Paedophile asks Google to remove pages about his case in wake of historic European Court ruling

The 'take down' requests to the world's biggest internet search engine came after a European Court ruling on Tuesday that people have the “right to be forgotten.” The controversial decision, by the Court of Justice of the European Union, was in response to a case brought by a Spanish man who complained that an auction notice of his repossessed home on Google's search results had infringed his privacy. It applies to all web search companies and will affect hundreds of millions of people living in Europe.

The ruling, described as “disappointing” by Google, means that web search engines face legal action if they refuse to remove information deemed “inadequate, irrelevant or no longer relevant.”

And it has emerged that a former British politician seeking re-election has demanded that links to information about his behaviour in office be removed, while a man convicted of possessing child abuse images has requested links to pages about his conviction be deleted. And a doctor wants negative reviews from patients removed from the results, according to the BBC.

The court decision allowing such demands is in contrast to assurances made by the EU's advocate general last year that search engines were not obliged to honour such 'take down' requests. And although EU Commissioner Viviane Reding supported this week's ruling as “a clear victory for the protection of personal data of Europeans”, Wikipedia founder Jimmy Wales dubbed it “one of the most wide-sweeping internet censorship rulings that I've ever seen” and warned: “When will a European Court demand that Wikipedia censor an article with truthful information because an individual doesn't like it?”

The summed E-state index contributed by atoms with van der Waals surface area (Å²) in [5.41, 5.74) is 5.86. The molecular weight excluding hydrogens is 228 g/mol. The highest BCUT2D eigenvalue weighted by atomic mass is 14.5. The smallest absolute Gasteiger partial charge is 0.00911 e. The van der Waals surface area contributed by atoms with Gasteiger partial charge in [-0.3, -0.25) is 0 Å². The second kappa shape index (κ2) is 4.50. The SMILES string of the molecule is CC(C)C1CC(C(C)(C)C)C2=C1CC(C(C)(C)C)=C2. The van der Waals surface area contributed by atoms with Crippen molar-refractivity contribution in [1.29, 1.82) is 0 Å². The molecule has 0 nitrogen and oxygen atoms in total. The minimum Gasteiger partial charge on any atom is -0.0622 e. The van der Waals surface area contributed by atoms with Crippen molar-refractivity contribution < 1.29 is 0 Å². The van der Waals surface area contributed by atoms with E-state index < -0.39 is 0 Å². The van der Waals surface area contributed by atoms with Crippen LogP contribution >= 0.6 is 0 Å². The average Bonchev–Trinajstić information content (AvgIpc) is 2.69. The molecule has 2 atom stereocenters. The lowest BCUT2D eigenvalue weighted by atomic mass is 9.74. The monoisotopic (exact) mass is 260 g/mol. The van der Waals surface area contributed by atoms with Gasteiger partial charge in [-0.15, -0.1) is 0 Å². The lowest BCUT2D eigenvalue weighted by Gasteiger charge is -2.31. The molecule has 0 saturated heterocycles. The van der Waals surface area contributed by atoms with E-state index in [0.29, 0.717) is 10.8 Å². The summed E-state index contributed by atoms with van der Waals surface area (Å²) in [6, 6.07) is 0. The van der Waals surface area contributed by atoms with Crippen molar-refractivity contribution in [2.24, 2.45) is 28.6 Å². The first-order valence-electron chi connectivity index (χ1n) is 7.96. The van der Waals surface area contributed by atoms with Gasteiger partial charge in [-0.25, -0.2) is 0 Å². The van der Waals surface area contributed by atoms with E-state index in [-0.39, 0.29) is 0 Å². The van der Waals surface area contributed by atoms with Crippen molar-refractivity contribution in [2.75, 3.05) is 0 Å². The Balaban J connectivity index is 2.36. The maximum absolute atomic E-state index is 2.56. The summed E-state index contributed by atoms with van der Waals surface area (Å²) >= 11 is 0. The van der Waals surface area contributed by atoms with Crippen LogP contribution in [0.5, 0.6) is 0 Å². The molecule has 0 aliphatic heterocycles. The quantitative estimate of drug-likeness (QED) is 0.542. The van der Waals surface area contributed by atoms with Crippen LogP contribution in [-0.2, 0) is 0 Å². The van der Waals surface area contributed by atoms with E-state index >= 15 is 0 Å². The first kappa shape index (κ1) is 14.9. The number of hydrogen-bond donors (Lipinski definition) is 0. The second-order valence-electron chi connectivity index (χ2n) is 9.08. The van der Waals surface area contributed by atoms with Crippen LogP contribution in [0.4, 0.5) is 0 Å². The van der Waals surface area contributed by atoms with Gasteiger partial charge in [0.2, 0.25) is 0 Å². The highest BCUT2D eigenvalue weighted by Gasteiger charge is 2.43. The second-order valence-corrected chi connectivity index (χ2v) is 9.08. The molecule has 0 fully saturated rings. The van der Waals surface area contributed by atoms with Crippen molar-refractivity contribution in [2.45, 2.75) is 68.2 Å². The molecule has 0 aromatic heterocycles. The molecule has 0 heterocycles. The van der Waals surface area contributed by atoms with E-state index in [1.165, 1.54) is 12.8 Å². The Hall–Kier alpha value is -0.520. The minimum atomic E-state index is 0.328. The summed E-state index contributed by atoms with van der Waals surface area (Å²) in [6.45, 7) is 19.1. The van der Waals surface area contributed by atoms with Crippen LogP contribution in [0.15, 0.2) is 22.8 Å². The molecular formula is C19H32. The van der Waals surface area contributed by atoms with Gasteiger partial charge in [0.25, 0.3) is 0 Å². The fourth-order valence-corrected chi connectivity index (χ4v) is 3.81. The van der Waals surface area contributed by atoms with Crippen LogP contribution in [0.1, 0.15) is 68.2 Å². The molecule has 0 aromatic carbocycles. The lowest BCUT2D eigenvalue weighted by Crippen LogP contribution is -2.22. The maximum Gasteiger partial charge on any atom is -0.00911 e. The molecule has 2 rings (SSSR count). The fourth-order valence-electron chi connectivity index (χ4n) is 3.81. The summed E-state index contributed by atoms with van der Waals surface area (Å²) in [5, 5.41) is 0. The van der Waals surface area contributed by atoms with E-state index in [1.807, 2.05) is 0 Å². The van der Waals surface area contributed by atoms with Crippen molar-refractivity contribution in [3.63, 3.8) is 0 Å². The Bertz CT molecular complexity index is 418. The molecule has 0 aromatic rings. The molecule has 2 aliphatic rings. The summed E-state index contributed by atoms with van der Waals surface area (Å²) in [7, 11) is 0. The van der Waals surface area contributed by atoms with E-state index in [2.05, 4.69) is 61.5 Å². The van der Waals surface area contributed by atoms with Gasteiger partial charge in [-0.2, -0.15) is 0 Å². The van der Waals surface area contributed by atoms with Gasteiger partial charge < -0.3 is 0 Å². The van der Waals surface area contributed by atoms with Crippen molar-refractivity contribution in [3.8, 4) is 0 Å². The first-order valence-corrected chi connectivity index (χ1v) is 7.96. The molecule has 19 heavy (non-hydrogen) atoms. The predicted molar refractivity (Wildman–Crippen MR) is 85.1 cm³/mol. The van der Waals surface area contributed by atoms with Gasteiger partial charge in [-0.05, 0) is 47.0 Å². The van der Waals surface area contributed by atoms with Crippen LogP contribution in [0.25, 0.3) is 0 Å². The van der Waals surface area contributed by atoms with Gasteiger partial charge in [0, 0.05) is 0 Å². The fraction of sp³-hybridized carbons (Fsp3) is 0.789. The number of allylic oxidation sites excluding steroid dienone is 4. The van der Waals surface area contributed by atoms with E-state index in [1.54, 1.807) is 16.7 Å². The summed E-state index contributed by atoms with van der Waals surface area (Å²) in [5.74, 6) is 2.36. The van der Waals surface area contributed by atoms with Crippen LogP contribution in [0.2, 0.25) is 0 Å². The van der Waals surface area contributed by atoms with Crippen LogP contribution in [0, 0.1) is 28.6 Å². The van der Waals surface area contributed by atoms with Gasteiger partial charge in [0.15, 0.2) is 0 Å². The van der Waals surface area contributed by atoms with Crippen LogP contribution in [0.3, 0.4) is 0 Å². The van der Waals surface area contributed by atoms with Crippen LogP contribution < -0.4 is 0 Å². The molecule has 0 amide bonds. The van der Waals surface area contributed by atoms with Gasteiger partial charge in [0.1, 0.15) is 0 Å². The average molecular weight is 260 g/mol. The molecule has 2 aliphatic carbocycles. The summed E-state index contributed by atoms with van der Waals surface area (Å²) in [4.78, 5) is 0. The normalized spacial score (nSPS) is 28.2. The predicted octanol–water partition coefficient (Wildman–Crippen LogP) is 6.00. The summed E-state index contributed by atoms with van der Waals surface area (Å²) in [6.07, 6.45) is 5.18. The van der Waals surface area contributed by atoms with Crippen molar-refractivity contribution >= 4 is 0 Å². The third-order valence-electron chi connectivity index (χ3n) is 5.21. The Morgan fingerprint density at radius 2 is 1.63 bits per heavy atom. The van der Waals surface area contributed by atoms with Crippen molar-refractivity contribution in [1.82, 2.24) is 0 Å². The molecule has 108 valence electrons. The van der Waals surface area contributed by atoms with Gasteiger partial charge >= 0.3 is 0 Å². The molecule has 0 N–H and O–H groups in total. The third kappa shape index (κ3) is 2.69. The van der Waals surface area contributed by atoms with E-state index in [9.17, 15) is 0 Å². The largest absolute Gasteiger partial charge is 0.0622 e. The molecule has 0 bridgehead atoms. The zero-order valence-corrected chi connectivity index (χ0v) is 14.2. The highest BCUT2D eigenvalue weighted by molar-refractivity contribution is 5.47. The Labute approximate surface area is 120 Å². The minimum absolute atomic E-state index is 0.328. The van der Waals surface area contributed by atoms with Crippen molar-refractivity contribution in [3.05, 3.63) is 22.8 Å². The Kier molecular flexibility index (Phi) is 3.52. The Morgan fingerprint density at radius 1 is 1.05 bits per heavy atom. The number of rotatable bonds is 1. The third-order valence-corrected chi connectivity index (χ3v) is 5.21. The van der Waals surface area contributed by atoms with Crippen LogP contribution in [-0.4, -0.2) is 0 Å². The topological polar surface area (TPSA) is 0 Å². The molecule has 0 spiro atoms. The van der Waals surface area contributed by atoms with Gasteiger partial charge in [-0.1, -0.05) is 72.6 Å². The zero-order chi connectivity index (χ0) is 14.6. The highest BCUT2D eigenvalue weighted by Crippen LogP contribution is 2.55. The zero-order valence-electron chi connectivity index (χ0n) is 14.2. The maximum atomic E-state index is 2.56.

Eric Schmidt, executive chairman, Google, admitted there are “many open questions” when asked about the impact of the ruling, during the company's annual shareholder meeting on Wednesday. “A simple way of understanding what happened here is that you have a collision between a right to be forgotten and a right to know. From Google's perspective that's a balance,” he commented. “Google believes having looked at the decision, which is binding, that the balance that was struck was wrong.”

The company will need an “army of removal experts” to comply with the ruling, according to a source close to the internet giant. And concern is mounting that there will be a wave of demands by people wishing to clean up their past. Emma Carr, director of privacy campaign group Big Brother Watch, said: “It is hardly surprising that people, intent on rewriting their own history, have already requested that Google remove links to articles referring to their past.” She added: “Those arguing that this ruling is a successful move towards 'the right to be forgotten' are quite simply wrong, it is going to be of huge detriment to freedom of speech.” And Ms Carr warned: “There is little doubt that making intermediaries responsible for the actions of the content of other people will inevitably lead to greater surveillance and a risk of censorship.”

In a statement, a Google spokesman said: “The ruling has significant implications for how we handle take down requests.” They added: “As soon as we have thought through exactly how this will work, which may take several weeks, we will let our users know.”